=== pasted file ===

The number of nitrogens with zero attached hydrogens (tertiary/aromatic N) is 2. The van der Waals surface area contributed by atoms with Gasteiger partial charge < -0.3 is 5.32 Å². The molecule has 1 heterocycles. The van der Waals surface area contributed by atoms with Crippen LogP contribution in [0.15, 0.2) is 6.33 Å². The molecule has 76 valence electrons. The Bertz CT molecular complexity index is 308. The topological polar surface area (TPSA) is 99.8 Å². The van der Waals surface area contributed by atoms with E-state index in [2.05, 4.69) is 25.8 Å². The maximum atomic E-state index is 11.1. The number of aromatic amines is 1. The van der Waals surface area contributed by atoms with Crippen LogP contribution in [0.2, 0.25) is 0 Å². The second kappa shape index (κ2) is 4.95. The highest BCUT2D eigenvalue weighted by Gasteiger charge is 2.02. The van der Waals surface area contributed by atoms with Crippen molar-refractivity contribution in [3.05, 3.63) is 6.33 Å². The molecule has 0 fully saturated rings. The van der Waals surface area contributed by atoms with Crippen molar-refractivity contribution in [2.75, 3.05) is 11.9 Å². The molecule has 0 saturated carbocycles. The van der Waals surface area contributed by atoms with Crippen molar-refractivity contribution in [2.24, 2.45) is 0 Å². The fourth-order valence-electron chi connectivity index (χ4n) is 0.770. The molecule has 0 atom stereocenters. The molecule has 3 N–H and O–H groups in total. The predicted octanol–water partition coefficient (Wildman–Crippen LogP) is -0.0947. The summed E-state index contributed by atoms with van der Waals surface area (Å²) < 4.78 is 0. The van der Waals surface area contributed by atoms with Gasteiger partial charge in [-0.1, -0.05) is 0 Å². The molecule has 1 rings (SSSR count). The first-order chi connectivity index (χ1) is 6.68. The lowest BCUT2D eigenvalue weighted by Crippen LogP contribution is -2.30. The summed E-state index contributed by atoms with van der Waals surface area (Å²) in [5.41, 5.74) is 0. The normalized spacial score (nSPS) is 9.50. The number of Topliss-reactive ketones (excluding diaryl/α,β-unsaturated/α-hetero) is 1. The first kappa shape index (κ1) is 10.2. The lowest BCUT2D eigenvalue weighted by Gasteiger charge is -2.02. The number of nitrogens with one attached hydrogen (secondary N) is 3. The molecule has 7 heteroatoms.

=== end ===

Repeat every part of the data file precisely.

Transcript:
The number of nitrogens with zero attached hydrogens (tertiary/aromatic N) is 2. The van der Waals surface area contributed by atoms with Gasteiger partial charge < -0.3 is 5.32 Å². The molecule has 1 heterocycles. The van der Waals surface area contributed by atoms with Crippen LogP contribution in [0.15, 0.2) is 6.33 Å². The molecule has 76 valence electrons. The Bertz CT molecular complexity index is 308. The topological polar surface area (TPSA) is 99.8 Å². The van der Waals surface area contributed by atoms with E-state index in [2.05, 4.69) is 25.8 Å². The maximum atomic E-state index is 11.1. The number of aromatic amines is 1. The van der Waals surface area contributed by atoms with Crippen LogP contribution in [0.2, 0.25) is 0 Å². The second kappa shape index (κ2) is 4.95. The highest BCUT2D eigenvalue weighted by Gasteiger charge is 2.02. The van der Waals surface area contributed by atoms with Crippen molar-refractivity contribution in [3.05, 3.63) is 6.33 Å². The molecule has 0 fully saturated rings. The van der Waals surface area contributed by atoms with Crippen molar-refractivity contribution in [2.75, 3.05) is 11.9 Å². The molecule has 0 saturated carbocycles. The van der Waals surface area contributed by atoms with Crippen molar-refractivity contribution in [2.24, 2.45) is 0 Å². The fourth-order valence-electron chi connectivity index (χ4n) is 0.770. The molecule has 0 atom stereocenters. The molecule has 3 N–H and O–H groups in total. The predicted octanol–water partition coefficient (Wildman–Crippen LogP) is -0.0947. The summed E-state index contributed by atoms with van der Waals surface area (Å²) < 4.78 is 0. The van der Waals surface area contributed by atoms with Gasteiger partial charge in [-0.1, -0.05) is 0 Å². The molecule has 1 rings (SSSR count). The first-order chi connectivity index (χ1) is 6.68. The lowest BCUT2D eigenvalue weighted by Crippen LogP contribution is -2.30. The summed E-state index contributed by atoms with van der Waals surface area (Å²) in [5.41, 5.74) is 0. The normalized spacial score (nSPS) is 9.50. The number of Topliss-reactive ketones (excluding diaryl/α,β-unsaturated/α-hetero) is 1. The first kappa shape index (κ1) is 10.2. The lowest BCUT2D eigenvalue weighted by Gasteiger charge is -2.02. The number of nitrogens with one attached hydrogen (secondary N) is 3. The molecule has 7 heteroatoms.